Decided: June 30, 1953.
STATE OF NEW JERSEY, PLAINTIFF-RESPONDENT,
GRATALE BROTHERS, INC., DEFENDANT-APPELLANT
On appeal from judgment of conviction of the Hudson County Court, Law Division.
Goldmann, Cleary and Davidson. The opinion of the court was delivered by Goldmann, S.j.a.d.
[26 NJSuper Page 583] Defendant was found guilty in the Hudson County Traffic Court on July 2, 1952 of violating N.J.S.A. 39:3-84.3 (gross weight of vehicle and load in excess of weight set out in the certificate of registration) and fined $200 and costs. On the very same day summons was issued to it for a like violation involving another of its large fleet of trucks. On September 2, 1952, the Hudson County Traffic Court, upon defendant's plea of guilty, fined it $500 and costs as a second offender. There was an appeal to the Hudson County Court and a trial de novo , the facts being stipulated. The County Court found that defendant was a second offender under the
[26 NJSuper Page 584]
statute and imposed a fine of $500 and costs. 25 N.J. Super. 62 (1953).
The judgment of the County Court must be affirmed.
N.J.S.A. 39:3-84.3 provides:
"The owner of any commercial motor vehicle, tractor, trailer or semi-trailer, whose vehicle shall be found on a highway in violation of this act or which shall have a gross weight of vehicle and load in excess of the gross weight provided on the certificate of registration for the vehicle shall be fined not less than two hundred dollars ($200.00) nor more than five hundred dollars ($500.00) for the first offense, and for any subsequent offense, not less than five hundred dollars ($500.00) nor more than seven hundred fifty dollars ($750.00); and the registration of the vehicle involved may be revoked by the Director of the Division of Motor Vehicles; and such vehicle, but not its contents, may be detained until the owner submits to the jurisdiction of the court and the fine is paid or proper bond is posted for an appeal if there is a conviction."
We agree with defendant that the statute is penal and quasi -criminal in its nature (State v. Rowe , 116 N.J.L. 48 (Sup. Ct. 1935), affirmed 122 N.J.L. 466 (E. & A. 1939)), and so must be strictly construed (State v. Baker , 3 N.J. Misc. 324 (Com. Pl. 1925), affirmed Ibid. 532 (Sup. Ct. 1925); State v. Perretti , 9 N.J. Super. 97 (App. Div. 1950)). However, the rule of strict construction does not prevent a court from reading the statute in relation to the evil or mischief to be suppressed (State v. Brenner , 132 N.J.L. 607, 611 (E. & A. 1945), or prevent a court from giving effect to the terms of a statute in accordance with their fair and natural acceptation (State v. Meinken , 10 N.J. 348, 352 (1952)).
The evil or mischief intended to be suppressed by the statute in question was the loading of a vehicle in excess of the weight authorized by the terms of its certificate of registration. What the Legislature clearly had in mind at the time it amended and supplemented R.S. 39:3-84 in 1950 (L. 1950, c. 142), was the protection of our highways and highway structures -- subject as they are to the extraordinary use and ever-increasing volume of commercial traffic crossing and recrossing our State -- from damage by overweight vehicles. Cf. N.J.S.A. 39:3-84 and 84.4.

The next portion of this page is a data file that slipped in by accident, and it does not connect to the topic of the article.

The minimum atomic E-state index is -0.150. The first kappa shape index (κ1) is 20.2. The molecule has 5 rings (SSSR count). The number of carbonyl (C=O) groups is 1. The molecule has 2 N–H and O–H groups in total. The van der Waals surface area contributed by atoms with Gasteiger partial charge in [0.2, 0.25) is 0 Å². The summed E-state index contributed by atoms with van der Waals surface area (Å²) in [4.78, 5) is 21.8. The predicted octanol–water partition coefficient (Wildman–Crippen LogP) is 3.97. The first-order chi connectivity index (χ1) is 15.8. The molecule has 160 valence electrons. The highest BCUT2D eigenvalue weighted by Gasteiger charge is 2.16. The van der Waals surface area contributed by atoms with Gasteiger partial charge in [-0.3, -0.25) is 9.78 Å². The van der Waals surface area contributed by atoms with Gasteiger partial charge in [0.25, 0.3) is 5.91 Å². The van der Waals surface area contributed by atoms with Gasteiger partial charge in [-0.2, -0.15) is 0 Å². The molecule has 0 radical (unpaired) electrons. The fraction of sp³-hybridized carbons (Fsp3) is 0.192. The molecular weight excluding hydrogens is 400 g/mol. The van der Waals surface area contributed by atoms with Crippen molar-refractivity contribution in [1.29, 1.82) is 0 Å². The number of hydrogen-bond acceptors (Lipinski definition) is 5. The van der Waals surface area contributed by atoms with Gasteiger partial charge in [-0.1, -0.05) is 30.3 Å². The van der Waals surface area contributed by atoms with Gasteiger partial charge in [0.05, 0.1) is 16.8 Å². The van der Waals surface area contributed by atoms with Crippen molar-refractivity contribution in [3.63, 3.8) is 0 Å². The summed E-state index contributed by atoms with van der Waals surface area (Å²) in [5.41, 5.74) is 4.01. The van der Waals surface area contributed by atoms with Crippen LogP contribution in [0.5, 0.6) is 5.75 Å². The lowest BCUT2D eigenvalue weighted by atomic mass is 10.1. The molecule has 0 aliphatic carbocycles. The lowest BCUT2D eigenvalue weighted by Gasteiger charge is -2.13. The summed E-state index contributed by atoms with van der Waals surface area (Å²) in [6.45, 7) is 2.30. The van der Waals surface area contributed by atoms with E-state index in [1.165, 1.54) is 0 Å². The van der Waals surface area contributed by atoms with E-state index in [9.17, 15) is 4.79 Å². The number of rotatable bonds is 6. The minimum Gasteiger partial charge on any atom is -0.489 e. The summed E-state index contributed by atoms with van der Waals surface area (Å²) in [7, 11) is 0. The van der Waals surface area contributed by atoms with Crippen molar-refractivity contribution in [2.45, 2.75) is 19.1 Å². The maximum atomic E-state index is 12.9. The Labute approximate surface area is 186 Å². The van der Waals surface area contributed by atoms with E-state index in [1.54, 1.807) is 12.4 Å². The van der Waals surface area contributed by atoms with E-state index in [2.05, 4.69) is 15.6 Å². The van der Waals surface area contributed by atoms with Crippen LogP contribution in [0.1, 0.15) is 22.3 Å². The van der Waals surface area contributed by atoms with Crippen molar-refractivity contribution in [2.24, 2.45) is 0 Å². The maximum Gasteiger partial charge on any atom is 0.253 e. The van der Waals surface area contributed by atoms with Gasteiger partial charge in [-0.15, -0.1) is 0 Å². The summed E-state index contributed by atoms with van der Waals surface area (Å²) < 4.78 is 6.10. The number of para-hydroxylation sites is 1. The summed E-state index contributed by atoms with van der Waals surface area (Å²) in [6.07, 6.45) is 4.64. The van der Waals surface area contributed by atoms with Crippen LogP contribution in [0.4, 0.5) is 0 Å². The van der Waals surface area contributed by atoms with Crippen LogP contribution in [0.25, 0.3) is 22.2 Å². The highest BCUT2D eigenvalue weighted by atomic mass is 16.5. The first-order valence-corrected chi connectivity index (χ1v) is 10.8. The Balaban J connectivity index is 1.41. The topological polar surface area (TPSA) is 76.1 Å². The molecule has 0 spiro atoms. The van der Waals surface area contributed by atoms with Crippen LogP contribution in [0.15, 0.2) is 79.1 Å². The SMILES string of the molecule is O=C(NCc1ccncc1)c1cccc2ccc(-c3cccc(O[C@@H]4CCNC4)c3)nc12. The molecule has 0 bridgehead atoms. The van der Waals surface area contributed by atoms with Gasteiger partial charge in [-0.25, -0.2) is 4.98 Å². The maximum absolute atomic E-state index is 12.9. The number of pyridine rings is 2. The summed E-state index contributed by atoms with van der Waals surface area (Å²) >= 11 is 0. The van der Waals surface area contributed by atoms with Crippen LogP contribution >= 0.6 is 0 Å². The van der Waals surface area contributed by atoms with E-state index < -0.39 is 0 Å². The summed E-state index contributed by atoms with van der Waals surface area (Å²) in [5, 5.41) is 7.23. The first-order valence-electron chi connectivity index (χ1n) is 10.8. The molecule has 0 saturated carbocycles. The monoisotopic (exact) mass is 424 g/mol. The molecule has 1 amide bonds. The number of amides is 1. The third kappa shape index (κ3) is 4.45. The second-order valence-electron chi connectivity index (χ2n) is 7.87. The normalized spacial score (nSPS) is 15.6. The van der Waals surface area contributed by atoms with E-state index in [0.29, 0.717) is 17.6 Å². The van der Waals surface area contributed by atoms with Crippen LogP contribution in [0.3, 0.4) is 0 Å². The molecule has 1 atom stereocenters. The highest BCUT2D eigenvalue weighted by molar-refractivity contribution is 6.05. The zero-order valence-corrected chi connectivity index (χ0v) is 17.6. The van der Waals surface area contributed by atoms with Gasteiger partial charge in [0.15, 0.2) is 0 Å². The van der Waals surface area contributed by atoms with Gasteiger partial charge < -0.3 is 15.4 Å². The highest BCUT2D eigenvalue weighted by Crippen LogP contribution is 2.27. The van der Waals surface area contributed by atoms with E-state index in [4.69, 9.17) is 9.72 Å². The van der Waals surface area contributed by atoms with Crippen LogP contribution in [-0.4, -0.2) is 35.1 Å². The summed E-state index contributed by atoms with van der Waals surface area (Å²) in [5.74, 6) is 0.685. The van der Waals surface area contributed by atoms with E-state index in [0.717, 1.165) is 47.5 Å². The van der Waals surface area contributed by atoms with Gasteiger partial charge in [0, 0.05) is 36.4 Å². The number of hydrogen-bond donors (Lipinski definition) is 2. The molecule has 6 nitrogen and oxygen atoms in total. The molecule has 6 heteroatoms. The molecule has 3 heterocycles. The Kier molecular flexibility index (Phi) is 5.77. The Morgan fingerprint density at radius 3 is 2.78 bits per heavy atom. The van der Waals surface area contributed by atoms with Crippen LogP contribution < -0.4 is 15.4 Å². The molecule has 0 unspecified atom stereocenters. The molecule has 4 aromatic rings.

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Defendant argues that it is not a second offender -- that the second offense feature of N.J.S.A. 39:3-84.3 does not apply because different vehicles were involved. It urges that the intention of the Legislature was that the same vehicle must have been overloaded on a subsequent occasion before the higher penalty could be imposed, and this because of the provision in the quoted section that the Director of the Division of Motor Vehicles may revoke the registration of "the vehicle involved." Defendant would thus center the whole force and operation of the statute upon the vehicle rather than upon the owner.
The statute clearly sets forth the particular offense, and defendant admits to having twice offended. To accept defendant's construction of N.J.S.A. 39:3-84.3 would require that we adopt a strained and unjustified meaning in the face of the plain words of the enactment. Although, as we have already noted, a penal statute is to be strictly construed, its clear implication and intendment is not for that reason to be denied. Mayor, etc., of Alpine Borough v. Brewster , 7 N.J. 42, 50-51 (1951). It should be given its most apparent and reasonable meaning. A construction which would have the effect of placing it in the power of the transgressor to defeat the object and purpose of the law by evasion will not be favored. State v. Hand , 71 N.J.L. 137, 141 (Sup. Ct. 1904).
The trial court aptly said:
"* * * It is the owner who inveighs against the statute. The vehicle is the instrumentality. Responsibility for the offending instrumentality stems from ownership. Adopting the defendant's theory of construction, each of the defendant's many vehicles could once violate the statutory prohibition before subjecting the owner to the named penalty as a second offender. The plain meaning of the act finds no such expression. See Endlich, A Commentary on the Interpretation of Statutes, chapter XII, section 329, page 451." (25 N.J. Super., p. 65)
Cf. State v. Metropolitan Distributors, Inc. , 25 N.J. Super. 66, 68 (Cty. Ct. 1953).
The judgment of conviction is affirmed.